Some claim PL footballers are unfairly scrutinised by the public. It is true the focus is disproportionate, given PL footballers make up less than 2% of the millionaires in the UK. Yet to some extent football should welcome this increased pressure, considering the factors it stems from. Firstly, footballers are more famous than many rich people because football is probably the most popular sport in the UK. Secondly, football clubs are expected to play a wider social role and become ‘embedded’ in their community. The fact PL ticket prices are below market equilibrium prices is one result of that. Away tickets are capped at £30 and although they are expensive, most clubs’ home tickets could probably be sold at higher prices than they are due to the enormous demand. Regardless, a recognition of the extra focus on PL stars should not lead us to demand less of footballers, but rather to demand more from other wealthy people.
This is linked to another defence: criticism of players is unfair due to their charity work. PL players have made a larger charitable contribution since the pandemic began. In addition to individual player and club campaigns, players recently donated £4m through the ‘Players Together’ initiative, which partners with NHS Charities. This is perhaps under-appreciated, particularly by players’ most fierce critics. Nonetheless, it should not be linked to the debate over wages. 150 players are currently involved in ‘Players Together’, implying an average donation of £26,667. This is less than 1% of the average PL salary. The ability to make such donations would certainly not be affected by a wage reduction.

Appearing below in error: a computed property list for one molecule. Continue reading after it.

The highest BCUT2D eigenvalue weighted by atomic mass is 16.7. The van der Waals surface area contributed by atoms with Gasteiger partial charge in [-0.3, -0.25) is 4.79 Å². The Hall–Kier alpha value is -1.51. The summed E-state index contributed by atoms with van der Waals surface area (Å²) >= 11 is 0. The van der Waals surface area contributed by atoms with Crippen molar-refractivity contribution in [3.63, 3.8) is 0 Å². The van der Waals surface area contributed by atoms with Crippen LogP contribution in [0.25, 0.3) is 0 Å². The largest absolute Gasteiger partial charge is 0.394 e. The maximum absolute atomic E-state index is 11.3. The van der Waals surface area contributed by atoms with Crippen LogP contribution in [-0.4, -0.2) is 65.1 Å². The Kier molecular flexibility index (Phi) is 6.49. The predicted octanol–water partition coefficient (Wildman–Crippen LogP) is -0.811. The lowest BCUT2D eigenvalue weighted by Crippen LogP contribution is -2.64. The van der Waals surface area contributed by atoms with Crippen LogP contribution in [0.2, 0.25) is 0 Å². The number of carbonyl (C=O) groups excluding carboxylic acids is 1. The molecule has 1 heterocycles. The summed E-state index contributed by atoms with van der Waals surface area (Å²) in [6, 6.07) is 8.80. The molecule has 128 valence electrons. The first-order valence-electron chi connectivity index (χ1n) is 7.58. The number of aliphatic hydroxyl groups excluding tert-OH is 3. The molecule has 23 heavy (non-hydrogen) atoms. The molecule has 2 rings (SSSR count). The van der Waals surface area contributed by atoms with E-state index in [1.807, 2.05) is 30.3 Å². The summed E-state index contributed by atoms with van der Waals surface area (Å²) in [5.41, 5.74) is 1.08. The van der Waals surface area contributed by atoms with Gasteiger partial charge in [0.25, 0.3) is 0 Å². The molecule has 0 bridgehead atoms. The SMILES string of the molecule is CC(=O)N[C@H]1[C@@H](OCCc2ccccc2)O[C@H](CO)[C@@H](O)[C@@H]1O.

On the topic of clubs using the CJRS to furlough workers, it is important to note that clubs may experience serious financial damage as a result of Coronavirus, but would be entitled to use the CJRS regardless. The government does not require businesses to prove they are suffering financially, only that jobs cannot be done at this time. Yet there is a moral argument that businesses should only use the scheme if they cannot use alternate means to protect jobs.
Unemployment has high social costs, so player pay cuts should be implemented if they are necessary to ensure non-playing staff keep their jobs. Yet job losses have so far not been discussed. The current debate is over whether clubs should cover financial losses through furloughing and the CJRS, or player pay cuts. Both of these cost the government money – either directly or through lost tax revenue. The desirable outcome for society is the one which costs the government less money, as this money funds essential services.
To determine the lost tax revenue from a pay cut, let’s consider a scenario where a six-month 30% pay cut was imposed on players, and clubs did not furlough staff or covered wages of furloughed staff themselves. The total wage bill for six months is £800m, according to the 2019 GSSS. An effective tax rate of 45% is used. Players earn considerably over £150,000 (point at which the highest tax rate kicks in), so the vast majority of their income is taxed at 45%. National Insurance contributions are excluded for simplicity. A 30% cut would lead to a fall in income tax revenue from £360m to £252m over six months: a reduction of £108m. Since this translates into a £216m revenue loss over 12 months, the PFA’s claim that a 30% pay cut would cost the government over £200m is correct.